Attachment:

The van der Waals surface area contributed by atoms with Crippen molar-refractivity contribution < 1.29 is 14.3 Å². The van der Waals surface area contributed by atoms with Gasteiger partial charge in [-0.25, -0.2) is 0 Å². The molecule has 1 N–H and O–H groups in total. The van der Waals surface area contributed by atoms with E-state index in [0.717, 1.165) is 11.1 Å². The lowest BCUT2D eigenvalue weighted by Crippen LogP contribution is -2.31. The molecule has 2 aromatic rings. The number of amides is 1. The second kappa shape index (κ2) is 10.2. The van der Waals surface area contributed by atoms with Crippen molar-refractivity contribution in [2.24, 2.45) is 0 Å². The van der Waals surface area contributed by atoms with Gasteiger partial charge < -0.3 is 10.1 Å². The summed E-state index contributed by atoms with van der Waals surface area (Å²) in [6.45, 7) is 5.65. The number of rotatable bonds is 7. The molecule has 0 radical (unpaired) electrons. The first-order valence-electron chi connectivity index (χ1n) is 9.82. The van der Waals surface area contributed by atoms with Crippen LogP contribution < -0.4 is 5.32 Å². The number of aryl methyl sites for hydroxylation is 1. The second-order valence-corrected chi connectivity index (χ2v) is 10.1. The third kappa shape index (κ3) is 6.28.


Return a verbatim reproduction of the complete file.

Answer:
The van der Waals surface area contributed by atoms with Crippen molar-refractivity contribution < 1.29 is 14.3 Å². The van der Waals surface area contributed by atoms with Gasteiger partial charge in [-0.25, -0.2) is 0 Å². The molecule has 1 N–H and O–H groups in total. The van der Waals surface area contributed by atoms with E-state index in [0.717, 1.165) is 11.1 Å². The lowest BCUT2D eigenvalue weighted by Crippen LogP contribution is -2.31. The molecule has 2 aromatic rings. The number of amides is 1. The second kappa shape index (κ2) is 10.2. The van der Waals surface area contributed by atoms with Crippen molar-refractivity contribution in [2.24, 2.45) is 0 Å². The van der Waals surface area contributed by atoms with Gasteiger partial charge < -0.3 is 10.1 Å². The summed E-state index contributed by atoms with van der Waals surface area (Å²) in [6.45, 7) is 5.65. The number of rotatable bonds is 7. The molecule has 0 radical (unpaired) electrons. The first-order valence-electron chi connectivity index (χ1n) is 9.82. The van der Waals surface area contributed by atoms with Crippen LogP contribution < -0.4 is 5.32 Å². The number of aryl methyl sites for hydroxylation is 1. The second-order valence-corrected chi connectivity index (χ2v) is 10.1. The third kappa shape index (κ3) is 6.28.